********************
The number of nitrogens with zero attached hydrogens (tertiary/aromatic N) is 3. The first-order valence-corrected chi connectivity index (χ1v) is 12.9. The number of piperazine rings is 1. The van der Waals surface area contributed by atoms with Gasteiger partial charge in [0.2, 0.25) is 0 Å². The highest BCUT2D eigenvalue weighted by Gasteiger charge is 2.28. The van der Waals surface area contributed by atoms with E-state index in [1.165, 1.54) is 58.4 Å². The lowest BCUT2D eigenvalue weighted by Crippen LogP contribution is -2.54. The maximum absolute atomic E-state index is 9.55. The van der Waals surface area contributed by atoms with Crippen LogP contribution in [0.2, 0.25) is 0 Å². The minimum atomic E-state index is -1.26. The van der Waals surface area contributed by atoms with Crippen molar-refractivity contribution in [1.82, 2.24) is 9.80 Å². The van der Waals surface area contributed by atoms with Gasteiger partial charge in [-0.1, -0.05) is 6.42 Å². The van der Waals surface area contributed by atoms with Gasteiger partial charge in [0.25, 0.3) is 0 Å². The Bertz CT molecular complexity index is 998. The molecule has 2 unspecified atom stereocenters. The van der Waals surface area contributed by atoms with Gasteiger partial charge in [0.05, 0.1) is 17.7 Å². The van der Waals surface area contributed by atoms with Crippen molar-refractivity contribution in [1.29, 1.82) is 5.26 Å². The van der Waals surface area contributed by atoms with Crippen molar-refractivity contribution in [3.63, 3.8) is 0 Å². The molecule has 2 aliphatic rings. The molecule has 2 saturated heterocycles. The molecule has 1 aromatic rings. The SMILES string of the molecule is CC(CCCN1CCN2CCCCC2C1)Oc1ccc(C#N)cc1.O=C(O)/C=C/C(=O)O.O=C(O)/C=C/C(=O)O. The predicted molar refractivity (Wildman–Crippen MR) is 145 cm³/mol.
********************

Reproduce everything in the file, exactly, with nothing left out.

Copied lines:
The number of nitrogens with zero attached hydrogens (tertiary/aromatic N) is 3. The first-order valence-corrected chi connectivity index (χ1v) is 12.9. The number of piperazine rings is 1. The van der Waals surface area contributed by atoms with Gasteiger partial charge in [0.2, 0.25) is 0 Å². The highest BCUT2D eigenvalue weighted by Gasteiger charge is 2.28. The van der Waals surface area contributed by atoms with E-state index in [1.165, 1.54) is 58.4 Å². The lowest BCUT2D eigenvalue weighted by Crippen LogP contribution is -2.54. The maximum absolute atomic E-state index is 9.55. The van der Waals surface area contributed by atoms with Crippen LogP contribution in [0.2, 0.25) is 0 Å². The minimum atomic E-state index is -1.26. The van der Waals surface area contributed by atoms with Crippen molar-refractivity contribution in [1.82, 2.24) is 9.80 Å². The van der Waals surface area contributed by atoms with Gasteiger partial charge in [-0.1, -0.05) is 6.42 Å². The van der Waals surface area contributed by atoms with Gasteiger partial charge in [0.25, 0.3) is 0 Å². The Bertz CT molecular complexity index is 998. The molecule has 2 unspecified atom stereocenters. The van der Waals surface area contributed by atoms with Gasteiger partial charge in [0.05, 0.1) is 17.7 Å². The van der Waals surface area contributed by atoms with Crippen molar-refractivity contribution in [1.29, 1.82) is 5.26 Å². The van der Waals surface area contributed by atoms with Crippen molar-refractivity contribution in [3.63, 3.8) is 0 Å². The molecule has 2 aliphatic rings. The molecule has 2 saturated heterocycles. The molecule has 1 aromatic rings. The SMILES string of the molecule is CC(CCCN1CCN2CCCCC2C1)Oc1ccc(C#N)cc1.O=C(O)/C=C/C(=O)O.O=C(O)/C=C/C(=O)O. The predicted molar refractivity (Wildman–Crippen MR) is 145 cm³/mol.